A: “With the internet, there’s so much access to information, and there’s been a rise of responsible consumers; people who do care about where the food is sourced and where it comes from. From a trends perspective, I think people expect that level of transparency. It’s really hard because you rely on information from companies, and it’s hard to know who’s trustworthy. These workers, they don’t unionize, they don’t have a lot of power, or time in order to do so. Without them doing that, it’s hard to know. That’s changing – Unilever has a ton of tea estates, and they have really changed their corporate responsibility initiatives. It got out that their practices and worker conditions, where they were living, and how they were being treated was really bad. They were getting a lot of backlash for that, so they reformed. I think it has to start at the ground level, and with companies like ours. We’re trying to shed light on the idea that this person is playing a role in what you drink in what you eat and they deserve recognition and dignity. It also starts with consumers demanding and asking questions.”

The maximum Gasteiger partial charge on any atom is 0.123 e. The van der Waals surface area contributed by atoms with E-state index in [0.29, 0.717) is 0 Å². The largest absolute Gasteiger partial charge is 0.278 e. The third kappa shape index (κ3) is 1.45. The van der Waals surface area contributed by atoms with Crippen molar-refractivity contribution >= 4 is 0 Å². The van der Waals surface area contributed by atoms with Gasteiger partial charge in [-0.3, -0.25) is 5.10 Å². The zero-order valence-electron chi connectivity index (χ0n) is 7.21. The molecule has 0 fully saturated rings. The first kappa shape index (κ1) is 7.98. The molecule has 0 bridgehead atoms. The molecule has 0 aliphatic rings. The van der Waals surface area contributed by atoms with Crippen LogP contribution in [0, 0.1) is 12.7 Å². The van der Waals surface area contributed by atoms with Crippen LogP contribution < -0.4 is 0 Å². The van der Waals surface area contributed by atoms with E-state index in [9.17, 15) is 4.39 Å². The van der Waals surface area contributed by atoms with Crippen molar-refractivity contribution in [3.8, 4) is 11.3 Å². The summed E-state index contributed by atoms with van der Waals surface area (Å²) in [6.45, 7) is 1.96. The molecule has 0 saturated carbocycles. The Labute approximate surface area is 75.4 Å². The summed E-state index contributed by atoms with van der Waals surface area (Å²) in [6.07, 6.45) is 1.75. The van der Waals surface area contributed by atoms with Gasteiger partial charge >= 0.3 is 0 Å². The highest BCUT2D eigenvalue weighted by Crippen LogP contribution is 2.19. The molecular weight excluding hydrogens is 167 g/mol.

Q: What do you do to relieve stress?
A: “I love yoga, I like being active; it helps clear my head. I also enjoy spending a ton of time with my family and reading. Sometimes, I’ll read or watch a show to escape. Those are all very stress-relieving activities that I like to participate in.”
If you’ve found yourself inspired by Chi’s story and mission with Purpose Teas, join us for our Instagram Live event coming up on Thursday, April 1st. You won’t want to miss this special opportunity to hear more about the incredible work Chi has been doing, and will continue to strive towards.